SB: In February 2020, you voted to change the name of the square where the Russian embassy in Prague is located. Now it is called… the Boris Nemtsov square, after the liberal opposition politician murdered in central Moscow by unknown perpetrators. Don’t you know where trolling Russia can end up?
ZH: We were only keeping our election promise. We had said that the city will be closer to its inhabitants. In that case, we received a citizens’ petition in which they demanded that the square be renamed. We found no formal obstacles.
SB: And you had no clue that Russia will be furious with its embassy’s surprising new address.
ZH: The problem is not who Boris Nemtsov was.
SB: What is it, then?
ZH: The problems begin only when self-government is obstructed by states or people who do not understand what local democracy is. Some modern regimes function like outdated dictatorships. There is one guy at the wheel and he wants to make all the decisions. States like China or Russia are organically incapable of respecting the idea of self-governance in the city. They do not understand that people can come to an agreement whether they want to have this or that monument around the corner.
Some modern regimes function like outdated dictatorships… They do not understand that people can come to an agreement whether they want to have this or that monument around the corner.
SB: Earlier this year, the magazine Respekt published an article whose sources claimed that a man with a Russian diplomatic passport had smuggled ricin into the Czech Republic. The Russian diplomat had supposedly intended to poison three city politicians, including you.
ZH: Ultimately, the rumours about the assassination turned out to be a diplomatic tragifarce. The fabricated news about the poison was written in the embassy of the Russian Federation in Prague. It was contrived by two employees with diplomatic passports as part of an internal struggle for influence between themselves. They were later expelled from the country by the Czech government.
But you know, there is another thing that bothered me. I learned about the supposed death threat in the media rather than learning about it from Czech special or diplomatic forces. This is a dubious performance review for some employees, to say the least.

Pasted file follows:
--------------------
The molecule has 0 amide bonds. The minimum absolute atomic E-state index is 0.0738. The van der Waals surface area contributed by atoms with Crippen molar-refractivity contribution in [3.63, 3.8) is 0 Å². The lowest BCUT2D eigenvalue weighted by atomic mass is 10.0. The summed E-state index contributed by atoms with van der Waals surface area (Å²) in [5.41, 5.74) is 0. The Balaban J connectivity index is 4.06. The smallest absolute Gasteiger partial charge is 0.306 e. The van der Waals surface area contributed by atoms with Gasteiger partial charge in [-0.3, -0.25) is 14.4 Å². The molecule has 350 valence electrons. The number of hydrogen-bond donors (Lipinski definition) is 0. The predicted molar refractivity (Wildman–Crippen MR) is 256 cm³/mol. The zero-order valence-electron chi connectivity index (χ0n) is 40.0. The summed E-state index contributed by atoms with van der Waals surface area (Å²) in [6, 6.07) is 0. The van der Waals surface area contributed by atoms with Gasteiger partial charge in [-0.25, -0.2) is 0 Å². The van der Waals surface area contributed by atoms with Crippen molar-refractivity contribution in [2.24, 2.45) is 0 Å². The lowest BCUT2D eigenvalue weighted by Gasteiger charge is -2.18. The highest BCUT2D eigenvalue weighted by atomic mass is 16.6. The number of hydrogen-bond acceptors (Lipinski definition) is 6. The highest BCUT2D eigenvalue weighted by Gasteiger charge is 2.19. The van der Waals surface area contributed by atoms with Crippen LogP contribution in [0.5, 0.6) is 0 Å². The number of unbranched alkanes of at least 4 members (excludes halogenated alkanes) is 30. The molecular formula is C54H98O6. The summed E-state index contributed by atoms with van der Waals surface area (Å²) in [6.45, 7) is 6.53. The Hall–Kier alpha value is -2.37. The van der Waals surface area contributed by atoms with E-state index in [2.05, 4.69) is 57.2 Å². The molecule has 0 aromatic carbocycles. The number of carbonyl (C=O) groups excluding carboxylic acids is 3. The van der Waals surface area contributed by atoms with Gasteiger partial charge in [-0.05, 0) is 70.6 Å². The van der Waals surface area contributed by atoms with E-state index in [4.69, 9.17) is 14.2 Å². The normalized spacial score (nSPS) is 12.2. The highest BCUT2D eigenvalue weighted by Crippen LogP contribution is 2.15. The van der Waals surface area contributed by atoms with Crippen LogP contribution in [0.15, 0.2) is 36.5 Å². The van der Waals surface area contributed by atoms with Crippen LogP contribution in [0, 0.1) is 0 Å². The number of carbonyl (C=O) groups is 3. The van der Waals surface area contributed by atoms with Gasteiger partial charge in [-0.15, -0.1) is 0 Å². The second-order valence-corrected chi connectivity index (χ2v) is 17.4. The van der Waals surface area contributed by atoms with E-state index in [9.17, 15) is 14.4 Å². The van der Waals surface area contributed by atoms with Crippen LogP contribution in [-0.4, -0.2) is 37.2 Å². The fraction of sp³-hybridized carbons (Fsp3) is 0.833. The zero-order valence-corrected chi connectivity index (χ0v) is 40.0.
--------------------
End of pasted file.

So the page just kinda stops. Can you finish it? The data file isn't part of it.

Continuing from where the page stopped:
SB: You received round-the-clock police detail. Were you afraid for your life?
ZH: Although the ricin story proved to be a farce, about the same time we learnt that another Russian diplomat had attempted to illegally purchase sniper rifle ammunition in Czechia. His arrest was prevented only by his diplomatic immunity.
You are asking me whether the threat from these regimes is real. Absolutely it is. However, I happen to be a man who does not change his opinions when he is threatened.
SB: You flew the Tibetan flag on the town hall building, which infuriated China. Next, you terminated a partnership agreement with Beijing in favour of Taipei – the capital city of Taiwan, which is fighting for its autonomy within the Chinese empire. You have condemned China publicly, calling it an “unreliable partner.”
ZH: In Czechia, flying the Tibetan flag is a long and beautiful tradition. For many years, we too have lived under foreign cultural and political hegemony. Thus, solidarity with Tibet is part of our political tradition. We have tried to talk about it with the Chinese side, but they were not interested in an agreement based on equality and respect.
I’ll show you something more interesting. Here is a letter that the Dalai Lama wrote to me...
ZH :… flying the Tibetan flag should not bother China at all. … Nevertheless, I’d like you to know that in 1954-55 I met Chairman Mao on several occasions in China. During one of our meetings, he asked me if we had a national flag. I hesitated about how to answer but replied that we did. He told me that it was important to keep it and fly it alongside the red flag. So, you can tell any Chinese who complains that when it comes to flying the Tibetan flag, I received permission from Chairman Mao himself to do so.”
SB: It’s a shame that the current Chinese government did not listen. More recently, Miloš Vystrčil, the President of the Senate of the Czech Republic, led a contingent of 90 representatives to visit Taiwan. As a supporter of Taiwan, you also joined the tour and faced criticism from both the prime minister Babiš and Czech president Miloš Zeman.
ZH: I very much appreciate that the President of the Senate invited me on his foreign trip to Taiwan. Taipei is a sister city of Prague and I would like to further strengthen this alliance. Both cities share similar values and I believe that we can constructively work together in many fields, such as smart technologies.